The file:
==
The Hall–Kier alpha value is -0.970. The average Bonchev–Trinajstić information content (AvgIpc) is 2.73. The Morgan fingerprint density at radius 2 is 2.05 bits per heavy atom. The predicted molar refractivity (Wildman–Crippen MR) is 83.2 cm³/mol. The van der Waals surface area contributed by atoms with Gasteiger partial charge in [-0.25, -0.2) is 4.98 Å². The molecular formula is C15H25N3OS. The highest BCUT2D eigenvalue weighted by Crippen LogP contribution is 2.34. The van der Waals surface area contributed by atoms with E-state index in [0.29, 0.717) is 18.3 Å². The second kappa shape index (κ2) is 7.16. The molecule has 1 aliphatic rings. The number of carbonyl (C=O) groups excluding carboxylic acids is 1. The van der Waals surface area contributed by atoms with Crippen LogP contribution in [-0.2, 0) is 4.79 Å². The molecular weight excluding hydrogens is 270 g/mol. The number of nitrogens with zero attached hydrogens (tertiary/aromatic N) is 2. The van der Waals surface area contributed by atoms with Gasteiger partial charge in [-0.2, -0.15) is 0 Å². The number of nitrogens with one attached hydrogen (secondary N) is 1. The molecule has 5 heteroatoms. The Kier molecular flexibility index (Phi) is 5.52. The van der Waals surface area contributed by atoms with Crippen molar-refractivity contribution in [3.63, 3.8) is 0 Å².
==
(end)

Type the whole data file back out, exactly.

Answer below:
The Hall–Kier alpha value is -0.970. The average Bonchev–Trinajstić information content (AvgIpc) is 2.73. The Morgan fingerprint density at radius 2 is 2.05 bits per heavy atom. The predicted molar refractivity (Wildman–Crippen MR) is 83.2 cm³/mol. The van der Waals surface area contributed by atoms with Gasteiger partial charge in [-0.25, -0.2) is 4.98 Å². The molecular formula is C15H25N3OS. The highest BCUT2D eigenvalue weighted by Crippen LogP contribution is 2.34. The van der Waals surface area contributed by atoms with E-state index in [0.29, 0.717) is 18.3 Å². The second kappa shape index (κ2) is 7.16. The molecule has 1 aliphatic rings. The number of carbonyl (C=O) groups excluding carboxylic acids is 1. The van der Waals surface area contributed by atoms with Crippen LogP contribution in [-0.2, 0) is 4.79 Å². The molecular weight excluding hydrogens is 270 g/mol. The number of nitrogens with zero attached hydrogens (tertiary/aromatic N) is 2. The van der Waals surface area contributed by atoms with Gasteiger partial charge in [-0.2, -0.15) is 0 Å². The number of nitrogens with one attached hydrogen (secondary N) is 1. The molecule has 5 heteroatoms. The Kier molecular flexibility index (Phi) is 5.52. The van der Waals surface area contributed by atoms with Crippen molar-refractivity contribution in [3.63, 3.8) is 0 Å².